Skeptics of reforming Section 230 of the Communications Act, which limits platform liability, routinely diminish the unlawful and harmful conduct that online platforms facilitate through their own irresponsible behavior, as well as constitutional proposals that can help address this problem.
Take, for example, Jeff Kosseff and Daphne Keller’s Oct. 9 Washington Post Perspective, “Why outlawing harmful social media content would face an uphill legal battle.” In it, the authors focus on the “misinformation, toxicity, and violent content” that social media amplify. They point out that algorithmic amplification of awful but lawful speech is protected by the First Amendment, making many proposed legislative responses potentially unconstitutional.
This sidesteps, however, not only the platform carelessness highlighted in the recent series of four Senate hearings on protecting consumers and kids, but also the constitutional approach that Professor Danielle Citron and we have each put forward to address it: amending Section 230 so that platforms cannot invoke the liability shield unless they take reasonable steps to curb unlawful conduct on their services.
Ordinarily, businesses have a duty of care to protect one customer from harming another customer or the public. A hotel can be held civilly liable if it doesn’t do enough to limit prostitution on its premises. A nightclub can be held civilly liable if it doesn’t do enough to limit drug trafficking on its dance floor. A pawn shop can be held civilly liable if it doesn’t do enough to limit fencing in its store.
These and many other situations have analogs in the online world. But a 1997 court interpretation of Section 230 granting platforms overbroad immunity for their irresponsible behavior has had the effect of preventing application of the duty of reasonable care in such situations. That decision further enables the platforms’ “move fast and break things” culture, to borrow a phrase from Mark Zuckerberg.
As more of our social, economic, and political lives have moved online, this dereliction of the rule of law makes the public less safe and removes judicial recourse. Adding insult to injury, it gives online platforms an inappropriate competitive advantage over their brick-and-mortar rivals, which rightfully must expend resources to ensure their own behavior does not facilitate illegal or harmful activity.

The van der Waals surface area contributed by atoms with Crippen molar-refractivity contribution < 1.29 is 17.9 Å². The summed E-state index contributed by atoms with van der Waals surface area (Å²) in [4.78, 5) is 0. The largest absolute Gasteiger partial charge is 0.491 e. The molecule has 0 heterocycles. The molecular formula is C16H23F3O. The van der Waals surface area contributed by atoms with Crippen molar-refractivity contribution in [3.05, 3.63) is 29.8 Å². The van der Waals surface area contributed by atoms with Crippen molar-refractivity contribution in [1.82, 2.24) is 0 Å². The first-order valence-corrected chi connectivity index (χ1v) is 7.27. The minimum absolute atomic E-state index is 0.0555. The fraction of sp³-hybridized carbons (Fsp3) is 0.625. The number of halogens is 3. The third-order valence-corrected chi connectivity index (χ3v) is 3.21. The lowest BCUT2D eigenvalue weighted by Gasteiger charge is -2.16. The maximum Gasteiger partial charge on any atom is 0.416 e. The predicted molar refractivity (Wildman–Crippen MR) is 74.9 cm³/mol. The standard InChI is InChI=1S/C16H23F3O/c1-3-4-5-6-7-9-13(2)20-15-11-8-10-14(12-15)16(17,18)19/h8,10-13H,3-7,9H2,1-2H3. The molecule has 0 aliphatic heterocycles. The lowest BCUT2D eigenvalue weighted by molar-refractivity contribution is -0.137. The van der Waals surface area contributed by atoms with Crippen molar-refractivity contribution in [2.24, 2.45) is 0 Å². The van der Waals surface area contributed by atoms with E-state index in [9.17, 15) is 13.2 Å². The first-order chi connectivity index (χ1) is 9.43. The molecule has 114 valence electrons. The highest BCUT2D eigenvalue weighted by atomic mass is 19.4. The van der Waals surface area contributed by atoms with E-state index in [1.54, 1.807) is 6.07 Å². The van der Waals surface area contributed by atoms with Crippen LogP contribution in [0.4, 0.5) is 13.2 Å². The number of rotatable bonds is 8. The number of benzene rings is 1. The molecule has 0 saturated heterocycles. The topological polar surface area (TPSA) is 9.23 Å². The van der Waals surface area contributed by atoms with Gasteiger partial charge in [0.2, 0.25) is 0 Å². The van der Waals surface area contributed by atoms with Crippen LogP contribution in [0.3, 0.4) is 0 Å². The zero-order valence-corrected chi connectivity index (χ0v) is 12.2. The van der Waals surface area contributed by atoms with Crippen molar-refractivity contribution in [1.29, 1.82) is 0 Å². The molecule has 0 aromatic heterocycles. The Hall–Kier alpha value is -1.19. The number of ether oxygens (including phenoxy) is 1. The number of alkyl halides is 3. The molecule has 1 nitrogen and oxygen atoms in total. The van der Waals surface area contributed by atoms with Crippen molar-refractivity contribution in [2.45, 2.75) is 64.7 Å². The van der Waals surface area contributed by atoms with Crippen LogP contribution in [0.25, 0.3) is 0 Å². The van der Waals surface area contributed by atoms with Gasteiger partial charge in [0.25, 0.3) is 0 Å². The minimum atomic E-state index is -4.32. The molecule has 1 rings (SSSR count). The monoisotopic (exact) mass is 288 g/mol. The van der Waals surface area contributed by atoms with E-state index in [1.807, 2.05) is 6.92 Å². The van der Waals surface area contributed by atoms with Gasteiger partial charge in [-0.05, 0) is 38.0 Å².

Restoring the duty of care for online platforms, as we suggest, does not require repeal of Section 230. Nor does it involve government restriction of lawful speech. It simply gives victims access to the courthouse steps when a platform irresponsibly facilitates unlawful or harmful conduct. The victims still must prove their cases, but at least they can be heard.
The reasonableness standard has been developed over more than 100 years of judicial precedent that courts, victims, and platforms can rely on. It provides a mechanism that can account for platform size and the amount of harm, so that smaller platforms and startups are not treated as if they are Facebook or YouTube. And it can adjust as online problems and potential solutions evolve. If the platforms and their defenders are worried about abusive litigation, they should join the tort reform movement, not defend a distortive, harmful, and unjust carve-out for social media.
There is also a constitutional way to address awful but lawful misinformation, toxicity, and violent content on social media—as well as platforms’ erratic and opaque content moderation practices: transparency requirements.
Congress cannot require or prohibit platforms to take down or leave up lawful speech. The First Amendment leaves those decisions to the platforms’ discretion.
But the Supreme Court has held that the First Amendment does allow the government to require that commercial enterprises provide “purely factual and uncontroversial information about the terms under which [their] services will be available,” where the “disclosure requirements are reasonably related to the State’s interest in preventing deception of consumers.”
Congress could adopt transparency requirements that require platforms to: 1) publicly disclose their content moderation policies; 2) create a process by which users can file a complaint with the platform arguing it did not follow its own policies; 3) create a process by which users can appeal a platform’s decision to take down or leave up specific content, or to terminate or not terminate service to a user; and 4) publicly disclose, subject to certain privacy protections, information about the decisions the platform has made to take down or leave up certain content, or to terminate or not terminate service to a user.
Platforms that violate these transparency requirements or their own policies would lose the Section 230 shield and might be culpable for breach of contract or a deceptive trade practice. That would give users a venue when the platforms moderate in an inconsistent way.
These transparency requirements would also better enable individuals and businesses to decide what platforms to use—potentially prompting new entrants and existing providers to compete based on content moderation practices, promoting innovation.
In addition, the public disclosure requirements would allow policymakers, law enforcement, and researchers to track problematic trends—either with users’ online misbehavior or the platforms’ moderation practices—and develop strategies to address them.
Focusing on platforms’ careless facilitation of unlawful or harmful conduct, along with these two constitutional approaches, would allow Congress to advance a freer, safer, more transparent internet. The platforms shift focus to lawful but awful speech because that problem is harder to solve. Entertaining that misdirection only benefits tech firms, the central beneficiaries of the status quo.